And with three pitchers 25 or younger in the starting rotation, the club will go with two long men in Matt Albers and Jason Berken. Albers was very effective in 2008 (3.49 ERA), but a shoulder injury (torn labrum) and questions surrounding his conditioning led to an abysmal 2009 season in which he pitched to a 5.51 ERA and was demoted to Triple-A Norfolk on three different occasions.

Berken shifts to a long-relief role after starting 24 games last season (6.54 ERA). While the 26-year-old lacks the stuff of an effective starting pitcher, Trembley will look for him to eat innings should a starter be knocked out early. Of course, Berken could find himself back in the starting rotation should there be an injury or two over the course of the seaosn.

A player to keep an eye on at Norfolk is Kam Mickolio, a hard-throwing righty (part of the Erik Bedard trade with Seattle) who appeared to have a good chance of making the 25-man roster before a groin injury limited his opportunities in the spring. He projects as a late-inning man with closer potential.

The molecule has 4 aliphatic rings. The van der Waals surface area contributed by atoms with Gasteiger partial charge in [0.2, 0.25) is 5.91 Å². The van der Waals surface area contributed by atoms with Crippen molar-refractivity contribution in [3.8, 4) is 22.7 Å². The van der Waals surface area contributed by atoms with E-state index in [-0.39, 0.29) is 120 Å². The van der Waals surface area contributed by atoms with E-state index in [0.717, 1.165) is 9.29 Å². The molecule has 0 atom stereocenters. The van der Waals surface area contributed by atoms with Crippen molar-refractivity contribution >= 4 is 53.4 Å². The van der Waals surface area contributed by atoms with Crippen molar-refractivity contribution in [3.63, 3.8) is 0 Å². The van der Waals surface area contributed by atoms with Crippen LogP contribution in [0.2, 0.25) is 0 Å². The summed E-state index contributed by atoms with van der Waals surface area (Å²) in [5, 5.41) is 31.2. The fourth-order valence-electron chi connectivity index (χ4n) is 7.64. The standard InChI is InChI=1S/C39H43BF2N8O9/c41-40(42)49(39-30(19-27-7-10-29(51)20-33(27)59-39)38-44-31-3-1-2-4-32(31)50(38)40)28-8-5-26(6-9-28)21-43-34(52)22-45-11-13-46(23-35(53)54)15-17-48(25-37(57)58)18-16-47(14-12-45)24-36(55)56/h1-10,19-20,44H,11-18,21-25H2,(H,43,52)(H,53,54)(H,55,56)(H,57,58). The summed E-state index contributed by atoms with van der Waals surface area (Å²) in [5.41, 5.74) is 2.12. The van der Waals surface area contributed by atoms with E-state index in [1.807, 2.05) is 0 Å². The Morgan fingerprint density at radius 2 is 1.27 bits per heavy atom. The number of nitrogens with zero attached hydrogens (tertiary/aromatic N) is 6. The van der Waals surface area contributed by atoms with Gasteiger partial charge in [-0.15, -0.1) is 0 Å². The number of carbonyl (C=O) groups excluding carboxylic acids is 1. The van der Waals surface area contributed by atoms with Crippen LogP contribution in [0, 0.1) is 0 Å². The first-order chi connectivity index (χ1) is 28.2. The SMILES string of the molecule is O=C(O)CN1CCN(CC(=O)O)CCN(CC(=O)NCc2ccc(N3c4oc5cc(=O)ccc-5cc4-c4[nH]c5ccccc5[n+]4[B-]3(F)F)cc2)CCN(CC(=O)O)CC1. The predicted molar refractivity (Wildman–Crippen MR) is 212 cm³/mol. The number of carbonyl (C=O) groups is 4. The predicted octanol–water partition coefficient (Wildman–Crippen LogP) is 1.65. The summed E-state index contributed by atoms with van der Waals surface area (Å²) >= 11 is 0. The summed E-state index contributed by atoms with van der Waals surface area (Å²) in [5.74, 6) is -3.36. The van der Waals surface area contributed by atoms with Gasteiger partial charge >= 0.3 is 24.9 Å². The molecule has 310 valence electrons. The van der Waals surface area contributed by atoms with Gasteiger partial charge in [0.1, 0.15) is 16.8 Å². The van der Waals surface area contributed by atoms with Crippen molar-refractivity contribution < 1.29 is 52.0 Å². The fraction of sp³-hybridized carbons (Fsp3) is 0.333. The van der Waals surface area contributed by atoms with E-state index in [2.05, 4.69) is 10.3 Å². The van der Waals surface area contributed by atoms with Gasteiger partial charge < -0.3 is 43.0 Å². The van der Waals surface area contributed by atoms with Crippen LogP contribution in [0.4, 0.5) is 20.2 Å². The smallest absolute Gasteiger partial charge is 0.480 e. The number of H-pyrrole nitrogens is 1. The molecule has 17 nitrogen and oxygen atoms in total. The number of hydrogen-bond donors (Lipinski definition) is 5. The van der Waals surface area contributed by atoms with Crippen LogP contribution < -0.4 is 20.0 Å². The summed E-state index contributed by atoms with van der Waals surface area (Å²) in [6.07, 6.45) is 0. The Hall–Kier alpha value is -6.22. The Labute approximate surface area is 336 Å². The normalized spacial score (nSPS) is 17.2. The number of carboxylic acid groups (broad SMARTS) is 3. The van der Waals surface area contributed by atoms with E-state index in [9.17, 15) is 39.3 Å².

As is the case with any bullpen on any team, the starting pitching will ultimately decide its fate. If starters are unable to reach the sixth or seventh inning on a consistent basis, this bullpen will inevitably wear down as we’ve seen just about every summer over the last 12 years. Improved starting pitching will hide the weaknesses in the bullpen and allow more opportunities to finish games.

7. Will Miguel Tejada and Garrett Atkins prove to be capable stopgaps?

The corner infield positions were two of MacPhail’s biggest priorities to address in the offseason, and he responded by adding two veterans accustomed to playing different positions than they will in 2010.

Tejada’s return to Baltimore was a controversial decision, but his ability to adjust to third base will be critical to the infield defense and pitching. Most seem to think Tejada will become a capable third baseman, but it’s hard to forget the initial struggles of both Cal Ripken and Melvin Mora when they shifted to the hot corner. One would expect Tejada to struggle in the first month or two of the season before settling in to be an average third baseman.

Tejada will also be asked to handle the cleanup spot in the order, at least until Matt Wieters is ready to grab the reins. While no longer capable of hitting 25 home runs per season—he hit just 27 in two combined seasons in Houston—Tejada led the National League with 47 doubles in 2009.